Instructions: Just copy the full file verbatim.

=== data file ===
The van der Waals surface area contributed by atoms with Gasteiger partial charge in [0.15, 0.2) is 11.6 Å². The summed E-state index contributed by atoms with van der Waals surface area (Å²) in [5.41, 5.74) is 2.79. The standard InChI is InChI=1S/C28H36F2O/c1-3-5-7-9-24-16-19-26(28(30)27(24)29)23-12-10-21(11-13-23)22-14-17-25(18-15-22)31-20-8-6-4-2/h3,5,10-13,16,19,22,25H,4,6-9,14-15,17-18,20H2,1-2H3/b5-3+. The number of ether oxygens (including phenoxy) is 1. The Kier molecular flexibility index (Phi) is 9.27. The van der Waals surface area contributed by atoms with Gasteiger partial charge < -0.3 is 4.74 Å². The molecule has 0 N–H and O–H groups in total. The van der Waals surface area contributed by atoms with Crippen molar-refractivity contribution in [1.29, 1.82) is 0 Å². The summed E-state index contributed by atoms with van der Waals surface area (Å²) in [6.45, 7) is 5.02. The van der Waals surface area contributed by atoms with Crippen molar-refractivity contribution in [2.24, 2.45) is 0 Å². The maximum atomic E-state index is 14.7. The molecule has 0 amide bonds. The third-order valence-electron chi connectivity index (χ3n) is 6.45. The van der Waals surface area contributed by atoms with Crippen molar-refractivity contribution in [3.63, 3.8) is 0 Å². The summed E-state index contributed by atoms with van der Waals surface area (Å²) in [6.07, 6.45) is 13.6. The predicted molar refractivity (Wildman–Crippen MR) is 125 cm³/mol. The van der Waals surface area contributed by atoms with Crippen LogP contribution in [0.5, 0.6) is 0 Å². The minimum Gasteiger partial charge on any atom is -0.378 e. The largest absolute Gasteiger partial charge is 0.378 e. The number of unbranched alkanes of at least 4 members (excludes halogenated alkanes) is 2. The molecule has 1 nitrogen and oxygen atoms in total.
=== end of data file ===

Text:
The van der Waals surface area contributed by atoms with Gasteiger partial charge in [0.15, 0.2) is 11.6 Å². The summed E-state index contributed by atoms with van der Waals surface area (Å²) in [5.41, 5.74) is 2.79. The standard InChI is InChI=1S/C28H36F2O/c1-3-5-7-9-24-16-19-26(28(30)27(24)29)23-12-10-21(11-13-23)22-14-17-25(18-15-22)31-20-8-6-4-2/h3,5,10-13,16,19,22,25H,4,6-9,14-15,17-18,20H2,1-2H3/b5-3+. The number of ether oxygens (including phenoxy) is 1. The Kier molecular flexibility index (Phi) is 9.27. The van der Waals surface area contributed by atoms with Gasteiger partial charge < -0.3 is 4.74 Å². The molecule has 0 N–H and O–H groups in total. The van der Waals surface area contributed by atoms with Crippen molar-refractivity contribution in [1.29, 1.82) is 0 Å². The summed E-state index contributed by atoms with van der Waals surface area (Å²) in [6.45, 7) is 5.02. The van der Waals surface area contributed by atoms with Crippen molar-refractivity contribution in [2.24, 2.45) is 0 Å². The maximum atomic E-state index is 14.7. The molecule has 0 amide bonds. The third-order valence-electron chi connectivity index (χ3n) is 6.45. The van der Waals surface area contributed by atoms with Crippen molar-refractivity contribution in [3.63, 3.8) is 0 Å². The summed E-state index contributed by atoms with van der Waals surface area (Å²) in [6.07, 6.45) is 13.6. The predicted molar refractivity (Wildman–Crippen MR) is 125 cm³/mol. The van der Waals surface area contributed by atoms with Crippen LogP contribution in [0.5, 0.6) is 0 Å². The minimum Gasteiger partial charge on any atom is -0.378 e. The largest absolute Gasteiger partial charge is 0.378 e. The number of unbranched alkanes of at least 4 members (excludes halogenated alkanes) is 2. The molecule has 1 nitrogen and oxygen atoms in total.